ConocoPhillips Petroleum Museums
As part of Oklahoma statehood centennial celebrations, ConocoPhillips in 2007 opened two state-or-the-art museums. Today, rare oilfield artifacts, historic images, and energy education programs focus on the petroleum industry’s past and future at the Ponca City and Bartlesville museums .
“These museums reaffirm our Oklahoma roots,” proclaimed Jim Mulva, chairman and CEO of ConocoPhillips, on May 12, 2007. His company built the Conoco Museum in Ponca City and the Phillips Museum in Bartlesville as “gifts to the people of Oklahoma, visitors to the state, and our employee and retiree populations around the world.”
The Conoco Museum includes five areas exhibiting the evolution of the company’s business identity, marketing – and onshore and offshore technologies.
One exhibit recreates a 1950s R&D laboratory; another depicts an outdoor scene of a “doodlebugger” at work; a third explains the technology behind the world’s first tension-leg offshore platform.
These and other exhibits tell the story of a major oil company’s development from a small kerosene distributor serving 19th century pioneer America into a diversified global energy company.
Conoco – founded as Continental Oil Company in Utah – merged with Oklahoma’s Marland Oil Company in 1929. The Phillips Petroleum Company incorporated in Bartlesville in 1917.
Conoco’s earliest roots reach to the 1870s when Isaac Elder Blake – a young speculator in Pennsylvania and West Virginia oilfields – moved to the Utah Territory. Blake found that residents of Ogden paid $5 a gallon for kerosene refined several hundred miles away in Florence, Colorado, and hauled in barrels by bull team to Ogden.
In 1875, Blake stared a venture that would purchase bulk kerosene in the cheaper eastern market, then ship it by rail to Utah Territory. In Ogden, the oil was put into manageable containers and delivered to grocery stores, which could dispense it to customers by the gallon, profiting accordingly.
The Continental Oil and Transportation Company soon purchased two railroad tank cars – the first to be used west of the Missouri River.
Phillips Petroleum Company, once headquartered 70 miles east in Bartlesville, merged with Conoco in 2002. Phillips was founded during the early months of World War I – when the price of oil climbed above $1 per barrel.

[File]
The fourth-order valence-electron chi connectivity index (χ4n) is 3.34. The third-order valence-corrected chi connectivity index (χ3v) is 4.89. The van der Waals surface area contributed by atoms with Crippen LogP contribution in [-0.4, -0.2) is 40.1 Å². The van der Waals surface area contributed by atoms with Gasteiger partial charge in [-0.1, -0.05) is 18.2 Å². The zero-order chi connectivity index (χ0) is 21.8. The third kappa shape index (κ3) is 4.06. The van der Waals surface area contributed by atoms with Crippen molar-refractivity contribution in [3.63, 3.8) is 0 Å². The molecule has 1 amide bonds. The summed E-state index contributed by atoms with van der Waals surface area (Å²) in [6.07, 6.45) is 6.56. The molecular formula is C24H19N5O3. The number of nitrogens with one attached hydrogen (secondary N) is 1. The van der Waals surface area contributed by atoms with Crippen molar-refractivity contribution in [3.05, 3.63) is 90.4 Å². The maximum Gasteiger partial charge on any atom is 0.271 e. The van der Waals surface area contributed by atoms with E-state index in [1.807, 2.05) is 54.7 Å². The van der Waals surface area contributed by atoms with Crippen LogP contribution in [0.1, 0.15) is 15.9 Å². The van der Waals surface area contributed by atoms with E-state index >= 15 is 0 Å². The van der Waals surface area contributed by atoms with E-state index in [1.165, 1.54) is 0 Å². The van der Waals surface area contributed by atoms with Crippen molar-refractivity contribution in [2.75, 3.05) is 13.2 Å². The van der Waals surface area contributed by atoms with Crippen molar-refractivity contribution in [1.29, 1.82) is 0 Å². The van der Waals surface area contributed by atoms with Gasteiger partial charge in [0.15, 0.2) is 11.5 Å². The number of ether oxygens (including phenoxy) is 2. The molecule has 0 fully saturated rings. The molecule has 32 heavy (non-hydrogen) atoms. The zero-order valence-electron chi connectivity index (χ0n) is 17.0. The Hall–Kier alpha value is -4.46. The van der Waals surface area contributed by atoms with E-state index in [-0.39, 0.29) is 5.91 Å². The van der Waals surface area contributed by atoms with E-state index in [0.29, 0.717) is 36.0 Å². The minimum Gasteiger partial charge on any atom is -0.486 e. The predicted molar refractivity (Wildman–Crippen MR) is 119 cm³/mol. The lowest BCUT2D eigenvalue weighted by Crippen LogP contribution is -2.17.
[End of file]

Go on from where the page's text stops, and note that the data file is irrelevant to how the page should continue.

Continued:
The Phillips Petroleum Company Museum tells the story of the company’s founders – brothers Frank and L.E. (Lee Eldas) Phillips, who began their quest for oil in 1903, after hearing of vast oil deposits in Oklahoma.
In 1905, the Phillips brothers hit the first of 81 wells in a row without a single dry hole. Twelve years later, they founded Phillips Petroleum Company, headquartered in Bartlesville. Frank Phillips served as president of the company until 1938.
In June 1917, the brothers consolidated their Anchor Oil & Gas Company and Lewcinda Oil Company holdings into the new company, which began operating with assets of $3 million, 27 employees, and oil and natural gas leases throughout Oklahoma and Kansas.
After a decade as an exploration and production company, Phillips Petroleum entered the highly competitive business of refining and retail gasoline distribution. In 1927, the company introduced a new line of gasoline – “Phillips 66″ – at its first service station, which opened in Wichita, Kansas.
The gasoline is named “Phillips 66″ after it propels company officials down U.S. Highway 66 at 66 mph in route to a meeting at their Bartlesville headquarters. In the coming years the company will drill the deepest wells onshore and among the farthest wells offshore – while making petrochemical advances. Phillips chemists initially researching gasoline additives developed Marlex, a revolutionary polypropylene plastic. See Petroleum Product Hoopla.
The Phillips Petroleum Company Museum in Bartlesville today exhibits its company heritage in seven areas:
A Pioneering Attitude – showing how the company became an industry leader, transforming basic oil and gas resources into many useful products.
Growing Strong – examining the evolution of Phillips Petroleum and how the company survived an intense series of corporate battles. One Big Family – exhibit describes how Phillips became known for promoting the well-being of its employees. Bucking the Odds – what was it like in the rough and rowdy days of the Burbank oilfield?
Energy Provider – from refined petroleum fuels to super-cooled natural gas, creating ways to deliver energy to consumers.
Taking to the Skies – the Phillips Company actually produced its aviation fuels before its automotive fuels.
Selling 66 – from street corners to sports stadiums, the Phillips 66 brand has been seen everywhere.
Phillips Petroleum also has left its mark on the aviation industry by designing the first aviation refueling trucks and developing a new, lighter, more efficient Phillips aviation fuel that powered the first flight between the United States and Hawaii. Learn more in Flight of the Woolaroc.
ConocoPhillips – created through the merger of Conoco and the Phillips Petroleum Company on August 30, 2002 – was the fifth largest integrated oil company for a decade. In 2012, ConocoPhillips split into two companies, creating Phillips 66, which today owns refinery, chemical and pipeline assets of the former ConocoPhillips.
The American Oil & Gas Historical Society preserves U.S. petroleum history. Support this AOGHS.org energy education website with a contribution today. For membership information, contact firstname.lastname@example.org. © 2018 Bruce A. Wells.